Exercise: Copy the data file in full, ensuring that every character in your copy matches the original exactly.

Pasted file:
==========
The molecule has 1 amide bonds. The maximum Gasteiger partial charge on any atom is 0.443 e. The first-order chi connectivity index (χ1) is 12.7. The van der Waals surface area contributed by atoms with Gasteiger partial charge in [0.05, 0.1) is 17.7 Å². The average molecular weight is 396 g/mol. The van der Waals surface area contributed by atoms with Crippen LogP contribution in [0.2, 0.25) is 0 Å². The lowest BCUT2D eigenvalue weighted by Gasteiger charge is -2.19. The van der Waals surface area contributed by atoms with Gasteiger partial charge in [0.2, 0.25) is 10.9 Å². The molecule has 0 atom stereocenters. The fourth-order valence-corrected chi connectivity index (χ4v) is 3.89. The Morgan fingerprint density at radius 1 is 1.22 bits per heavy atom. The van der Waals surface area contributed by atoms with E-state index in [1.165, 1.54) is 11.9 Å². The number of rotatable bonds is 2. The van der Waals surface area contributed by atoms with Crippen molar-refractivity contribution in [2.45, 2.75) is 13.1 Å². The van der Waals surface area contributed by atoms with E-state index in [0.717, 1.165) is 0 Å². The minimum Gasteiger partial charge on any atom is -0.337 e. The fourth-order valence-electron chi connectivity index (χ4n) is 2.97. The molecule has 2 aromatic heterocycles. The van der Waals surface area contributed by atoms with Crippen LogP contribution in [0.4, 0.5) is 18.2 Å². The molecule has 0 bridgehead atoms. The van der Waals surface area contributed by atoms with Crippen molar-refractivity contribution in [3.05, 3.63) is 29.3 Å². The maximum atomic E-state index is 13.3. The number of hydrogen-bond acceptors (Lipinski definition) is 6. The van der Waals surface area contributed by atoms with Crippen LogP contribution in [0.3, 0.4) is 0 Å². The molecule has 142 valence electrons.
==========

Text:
The molecule has 1 amide bonds. The maximum Gasteiger partial charge on any atom is 0.443 e. The first-order chi connectivity index (χ1) is 12.7. The van der Waals surface area contributed by atoms with Gasteiger partial charge in [0.05, 0.1) is 17.7 Å². The average molecular weight is 396 g/mol. The van der Waals surface area contributed by atoms with Crippen LogP contribution in [0.2, 0.25) is 0 Å². The lowest BCUT2D eigenvalue weighted by Gasteiger charge is -2.19. The van der Waals surface area contributed by atoms with Gasteiger partial charge in [0.2, 0.25) is 10.9 Å². The molecule has 0 atom stereocenters. The fourth-order valence-corrected chi connectivity index (χ4v) is 3.89. The Morgan fingerprint density at radius 1 is 1.22 bits per heavy atom. The van der Waals surface area contributed by atoms with E-state index in [1.165, 1.54) is 11.9 Å². The number of rotatable bonds is 2. The van der Waals surface area contributed by atoms with Crippen molar-refractivity contribution in [2.45, 2.75) is 13.1 Å². The van der Waals surface area contributed by atoms with E-state index in [0.717, 1.165) is 0 Å². The minimum Gasteiger partial charge on any atom is -0.337 e. The fourth-order valence-electron chi connectivity index (χ4n) is 2.97. The molecule has 2 aromatic heterocycles. The van der Waals surface area contributed by atoms with Crippen LogP contribution in [0.4, 0.5) is 18.2 Å². The molecule has 0 bridgehead atoms. The van der Waals surface area contributed by atoms with Crippen molar-refractivity contribution in [3.05, 3.63) is 29.3 Å². The maximum atomic E-state index is 13.3. The number of hydrogen-bond acceptors (Lipinski definition) is 6. The van der Waals surface area contributed by atoms with Crippen LogP contribution in [0.3, 0.4) is 0 Å². The molecule has 142 valence electrons.